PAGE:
• allegator •
Pronunciation: æ-lê-gey-dêr • Hear it!
Part of Speech: Noun
Meaning: An alleger, someone who alleges, who claims something to be true, especially to make a claim without proof.
Notes: The verb, allege, has received considerable comment in the past. Aside from the frequent misuse of its past participle, alleged (the alleged bank-robber), it's action noun is allegation, with an unexpected -at- inserted. This noun comes from a synonym of to allege, namely, to allegate. This verb rarely rises to the surface of conversation but it does exist. It has an interesting agent noun, allegator, that indicates the doer of the action. Even if it is rarer than alleger, it is certainly more amusing for its homophone.
In Play: Hey, I'm telling the truth! Now when you are subjected to false allegations, you have a more emotionally charged word for your accusers: "Ben Downe is nothing but a cold-blooded allegator who will swallow whatever the opposition feeds him, then regurgitate it for the press on command." How's that for an image of your accuser? Around the house? Sure: "Mom, I am not picking on Billy; he is just an irresponsible allegator." Now, doesn't this Good Word cast a much more powerful beam than alleger?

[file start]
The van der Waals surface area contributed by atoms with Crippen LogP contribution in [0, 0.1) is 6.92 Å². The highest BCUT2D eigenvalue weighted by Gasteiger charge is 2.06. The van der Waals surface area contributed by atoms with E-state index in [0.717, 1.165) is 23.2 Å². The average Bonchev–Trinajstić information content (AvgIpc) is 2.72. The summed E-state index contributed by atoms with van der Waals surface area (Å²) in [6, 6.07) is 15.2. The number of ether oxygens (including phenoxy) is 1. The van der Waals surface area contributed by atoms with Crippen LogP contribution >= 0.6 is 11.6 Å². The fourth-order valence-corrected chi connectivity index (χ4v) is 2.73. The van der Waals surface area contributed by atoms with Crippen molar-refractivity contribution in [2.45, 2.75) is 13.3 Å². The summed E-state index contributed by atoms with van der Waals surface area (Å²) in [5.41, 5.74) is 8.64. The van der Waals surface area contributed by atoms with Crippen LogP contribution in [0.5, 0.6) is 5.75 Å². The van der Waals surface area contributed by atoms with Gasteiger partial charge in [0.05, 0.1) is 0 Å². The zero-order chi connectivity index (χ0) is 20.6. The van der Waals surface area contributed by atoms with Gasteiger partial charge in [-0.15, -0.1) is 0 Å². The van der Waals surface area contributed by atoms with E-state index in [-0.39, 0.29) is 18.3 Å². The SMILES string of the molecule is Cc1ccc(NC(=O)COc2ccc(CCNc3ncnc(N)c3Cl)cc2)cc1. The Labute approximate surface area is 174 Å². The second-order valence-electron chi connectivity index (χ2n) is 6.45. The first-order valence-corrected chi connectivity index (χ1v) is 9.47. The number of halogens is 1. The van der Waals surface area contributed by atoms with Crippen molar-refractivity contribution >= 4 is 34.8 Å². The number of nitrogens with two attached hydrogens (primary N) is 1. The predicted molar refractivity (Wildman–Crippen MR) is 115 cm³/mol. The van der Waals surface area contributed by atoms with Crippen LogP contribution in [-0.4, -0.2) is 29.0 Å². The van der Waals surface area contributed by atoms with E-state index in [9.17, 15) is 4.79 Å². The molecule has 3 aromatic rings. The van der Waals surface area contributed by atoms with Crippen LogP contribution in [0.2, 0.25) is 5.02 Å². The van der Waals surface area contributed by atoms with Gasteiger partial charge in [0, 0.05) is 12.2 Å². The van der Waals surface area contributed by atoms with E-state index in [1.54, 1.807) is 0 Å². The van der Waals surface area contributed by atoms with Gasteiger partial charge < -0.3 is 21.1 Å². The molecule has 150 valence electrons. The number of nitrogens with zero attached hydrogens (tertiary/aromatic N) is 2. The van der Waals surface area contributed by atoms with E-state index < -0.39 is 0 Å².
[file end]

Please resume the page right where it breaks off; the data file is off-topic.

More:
Word History: Today's Good Word is a creation from Latin allegat(us), the past participle of the verb allegare "to send off; to relate, recount". The verb is made up of ad-'(up)to" + legare "to appoint, assign". So, the prefix al- is really ad- "(up) to", whose consonant assimilates to any other consonant to which it is attached (that is also it in arrest, attest, adduce). The root is that fascinating Proto-Indo-European root *leg-/log- which gave us Latin lex, legis "law" and Greek logos "speech, word, idea". (The Greek root also gave us lexicon, lexical, and Lexiteria!) The best guess as to how these two meanings crossed paths is that this root goes back to the day when a king's word was the law.